Heavy peta-ing; fondling SSDs in a bad way

Subject: Storage | January 10, 2014 - 03:37 PM |
Tagged: ssd, petabyte, SSD test, endurance

The Tech Report's attempts to test SSDs to destruction have hit the 500TB mark, with three two-bit MLC NAND drives and one three-bit TLC model all trying to survive.  They are using raw SMART data to keep track of sectors reallocated from the spare area to replace flash which has died due to repeated usage.  So far the Samsung 840 with its three bit TLC has suffered the most loss of sectors but like the other drives it has not shown much performance degradation.  There have been a few other bumps in the road during the tests, check out the full story here.

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"Our SSD Endurance Experiment has reached the half-petabyte mark, so it's time for another checkup."

Here are some more Storage reviews from around the web:


January 11, 2014 | 02:19 AM - Posted by biohazard918

I'm seriously impressed that they have all made it this far. Any bets on when they will lose a drive?

January 11, 2014 | 03:46 AM - Posted by Anonymous (not verified)

At this point it doesn't really matter. 3 cell nands are shit, but rest is plenty enough for home use.

January 11, 2014 | 03:57 AM - Posted by Prodeous

I'm unsure if I would call them shit. But the implementation in the 840 showed some issues, where drive failed checksum on files stored on it at an earlier point. (dam this article is good)

For regular user who writes 5GB per day (if that) TLC drives are more then enough and will last a few years, so calling them shit doesn't fit description. (at 5GB per day - even to reach 100TB would take 54 years - more then enough for normal desktop user)

MLC are more then sufficient for hardcore users 50+GB per day. Article mentioned even 140+GB per day for nearly 10 years (just over the 500TB of writes)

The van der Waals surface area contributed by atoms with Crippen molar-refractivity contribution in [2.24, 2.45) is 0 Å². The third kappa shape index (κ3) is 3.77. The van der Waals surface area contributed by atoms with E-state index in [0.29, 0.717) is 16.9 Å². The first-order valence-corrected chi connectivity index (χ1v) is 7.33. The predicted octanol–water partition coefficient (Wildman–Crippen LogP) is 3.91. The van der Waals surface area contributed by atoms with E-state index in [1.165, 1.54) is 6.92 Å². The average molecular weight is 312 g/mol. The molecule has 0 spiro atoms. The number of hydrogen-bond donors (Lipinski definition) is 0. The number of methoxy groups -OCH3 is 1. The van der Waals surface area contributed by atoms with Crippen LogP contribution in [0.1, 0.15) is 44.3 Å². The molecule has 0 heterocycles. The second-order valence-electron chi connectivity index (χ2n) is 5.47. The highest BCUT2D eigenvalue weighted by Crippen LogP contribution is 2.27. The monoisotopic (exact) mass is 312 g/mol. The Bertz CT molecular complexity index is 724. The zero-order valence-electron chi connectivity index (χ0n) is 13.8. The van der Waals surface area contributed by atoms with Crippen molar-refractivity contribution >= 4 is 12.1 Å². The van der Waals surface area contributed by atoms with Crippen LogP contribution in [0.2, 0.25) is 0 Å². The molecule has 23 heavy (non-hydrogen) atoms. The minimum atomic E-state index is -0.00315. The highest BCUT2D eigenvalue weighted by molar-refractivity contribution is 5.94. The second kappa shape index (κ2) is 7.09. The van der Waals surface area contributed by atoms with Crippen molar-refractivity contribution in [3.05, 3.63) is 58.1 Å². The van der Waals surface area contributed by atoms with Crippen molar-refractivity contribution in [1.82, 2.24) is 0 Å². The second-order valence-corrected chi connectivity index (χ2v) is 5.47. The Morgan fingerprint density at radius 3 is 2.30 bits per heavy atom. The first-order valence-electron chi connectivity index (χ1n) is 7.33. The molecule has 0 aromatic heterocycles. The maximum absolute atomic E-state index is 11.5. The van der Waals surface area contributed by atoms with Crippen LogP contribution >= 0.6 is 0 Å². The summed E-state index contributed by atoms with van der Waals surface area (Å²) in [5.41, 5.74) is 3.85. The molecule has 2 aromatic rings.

January 11, 2014 | 01:17 PM - Posted by razor512

TLC flash is horrible, and if the controllers are unable to manage the high failure rate without corrupting data, then it is bad for any home user.

I have seen SSD's which have had reallocated sectors after only a few weeks of use (some of the earlier SSD's, but they did not really have any corruption issues. the controller was simply able to swap them before they became completely unreliable. (then again back in those days, you could kill an SSD by running spinrite on it in level 4)

TLC flash needs to go, it is not worth the loss of reliability. Total lifetime writes means nothing if the storage becomes unreliable early on.

If an SSD or any drive is corrupting data, then you can never trust that drive again.

In an enterprise setting, a bad sector= replace the drive, as corruption is more detrimental than the cost of replacing the drive.

Same for home users, the data on the drive is worth more than the drive its self. Imagine typing up a 30 page report, then having the file end up corrupted when you go to open it up again. (I personally would value the paper more than the cost of the SSD in that situation.

I have no problem paying more for reliable MLC flash.

January 11, 2014 | 01:51 PM - Posted by biohazard918

Personally I don't place much value on my local data any thing like a paper will be stored in my google drive my local data for the most part is all stuff that would be fairly easy to replace and the stuff that isn't is copied across multiple machines. Any thing you can't afford to lose should be backed up period.

January 11, 2014 | 06:52 PM - Posted by razor512

The issue is that most users cannot backup non stop, often you will have update intervals, e.g., daily, but even then, what if your data is written to a bad flash cell? you will end up with corrupt data which will still be copied to the cloud backups in their corrupt form. The overall issue still stands, the computer if the local storage is unreliable then the backups are unreliable, as that data will end up corrupted before being backed up.

While no storage is 100% reliable, it is not worth using something as unreliable as TLC flash for anything important.

January 14, 2014 | 04:14 AM - Posted by hasanicon (not verified)

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